When we think of agility competitions, our first thought is of dog agility.
After all, dog agility debuted as a spectator sport in 1979. Since that time, it has become the fastest-growing canine sport in North America, as well as in Western Europe.
But did you know that cats can learn and enjoy agility too?
Cat Agility Competitions
The International Cat Agility Tournaments (ICAT) has come up with a competition for felines, where their skills of speed, coordination and graceful movements can be displayed via an agility course.
Roughly 40 cat agility events are scheduled yearly.
Vickie Shields, along with three friends, put together the first known cat agility contest in Albuquerque in 2003 and founded ICAT. She believes that the whole idea of cats being untrainable is a myth.
According to Shields, agility is all about the bond between cat and human. Events show just how trainable, coordinated athletic cats can be.
According to a 2011 article in the New York Times, cat agility competitions have become permanent features of the cat show scene. Many people begin training their cat from kittenhood.
270 Seconds to Make It Happen
Under competition rules, cats must complete an obstacle course in less than 270 seconds.
Laser points and toys are allowed to coax your pet along — but food treats aren’t allowed.
The average course has 6–14 obstacles.
While some cats finish the course in record time, others don’t even finish — they may decide suddenly to take another route and go on their own adventure.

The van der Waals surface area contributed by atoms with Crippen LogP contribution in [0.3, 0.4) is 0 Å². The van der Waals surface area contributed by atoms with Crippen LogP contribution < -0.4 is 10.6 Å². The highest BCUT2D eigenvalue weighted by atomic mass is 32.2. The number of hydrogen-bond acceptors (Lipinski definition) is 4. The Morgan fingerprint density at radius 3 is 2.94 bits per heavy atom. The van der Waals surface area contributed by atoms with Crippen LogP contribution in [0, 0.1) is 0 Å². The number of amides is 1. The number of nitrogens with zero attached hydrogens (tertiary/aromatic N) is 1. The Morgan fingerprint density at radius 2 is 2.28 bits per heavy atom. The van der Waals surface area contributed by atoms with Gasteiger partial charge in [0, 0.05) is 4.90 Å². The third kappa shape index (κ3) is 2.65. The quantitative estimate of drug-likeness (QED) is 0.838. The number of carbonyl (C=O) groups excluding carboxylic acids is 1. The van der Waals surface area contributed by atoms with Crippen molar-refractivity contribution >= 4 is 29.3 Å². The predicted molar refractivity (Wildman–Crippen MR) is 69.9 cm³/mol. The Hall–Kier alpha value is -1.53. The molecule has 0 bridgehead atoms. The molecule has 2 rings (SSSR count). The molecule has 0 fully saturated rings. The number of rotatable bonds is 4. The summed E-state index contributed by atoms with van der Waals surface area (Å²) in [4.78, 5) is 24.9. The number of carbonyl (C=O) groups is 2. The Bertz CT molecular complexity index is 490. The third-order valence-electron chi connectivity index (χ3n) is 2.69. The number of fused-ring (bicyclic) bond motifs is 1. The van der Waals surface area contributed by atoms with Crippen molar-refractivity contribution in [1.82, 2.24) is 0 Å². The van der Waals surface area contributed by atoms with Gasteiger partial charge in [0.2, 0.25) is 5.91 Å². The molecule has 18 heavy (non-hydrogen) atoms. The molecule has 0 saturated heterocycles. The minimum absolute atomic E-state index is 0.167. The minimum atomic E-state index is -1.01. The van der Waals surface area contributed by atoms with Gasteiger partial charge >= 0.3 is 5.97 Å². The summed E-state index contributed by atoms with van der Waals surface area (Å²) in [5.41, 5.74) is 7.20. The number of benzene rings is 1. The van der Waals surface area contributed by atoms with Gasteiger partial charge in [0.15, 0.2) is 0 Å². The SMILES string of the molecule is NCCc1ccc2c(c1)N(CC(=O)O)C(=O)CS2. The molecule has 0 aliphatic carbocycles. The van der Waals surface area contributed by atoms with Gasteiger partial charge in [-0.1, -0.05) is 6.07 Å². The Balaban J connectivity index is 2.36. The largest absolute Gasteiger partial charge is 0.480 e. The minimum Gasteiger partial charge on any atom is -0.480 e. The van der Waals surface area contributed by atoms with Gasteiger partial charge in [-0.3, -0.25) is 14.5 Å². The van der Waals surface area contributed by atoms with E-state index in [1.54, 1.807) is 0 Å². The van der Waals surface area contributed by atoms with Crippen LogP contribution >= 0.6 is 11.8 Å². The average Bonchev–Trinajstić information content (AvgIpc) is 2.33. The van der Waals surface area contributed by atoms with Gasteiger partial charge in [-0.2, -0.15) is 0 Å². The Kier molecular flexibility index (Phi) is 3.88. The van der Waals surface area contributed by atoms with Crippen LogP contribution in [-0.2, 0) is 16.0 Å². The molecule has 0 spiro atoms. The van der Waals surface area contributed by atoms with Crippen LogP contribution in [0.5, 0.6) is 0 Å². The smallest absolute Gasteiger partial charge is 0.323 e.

Top 5 Cat Agility Breeds
Here are the fierce felines who seem best suited for competition:
How Do You Train a Cat in Agility?
Jill Archibald, agility coordinator for the Cat Fanciers’ Association, has a series of online videos that may offer you some ideas on how to train your cat.
No fancy agility equipment is needed at home. If you have chairs, you’re set:
- Turn the chairs on their sides or flip them across counters or tables.
- Then guide your cat over the chairs using treats. You can buy a cat tunnel at many pet stores.
Of course, cats do have their own unique personalities, and the training will no doubt bring some surprises. With a mind of their own, your cat is gonna do what your cat wants to do.
More Cat Agility Training Tips
The International Cat Association (TICA) reminds us that cats are intelligent and trainable pets, and offers the following training tips:
- Play with your cat every day (over the bed, around the table, with flipped over chairs).
- Domestic cats are not pack animals like dogs, so train with affection, respect and patience.
- Decipher your cat’s communication and connect with your pet.
Cat trainer Jill Sullivan has some great tips for cat agility competitions in this video:
The odds are in your favor that at-home training will benefit you and your cat — if not in cat agility competitions, then at least in terms of bonding.
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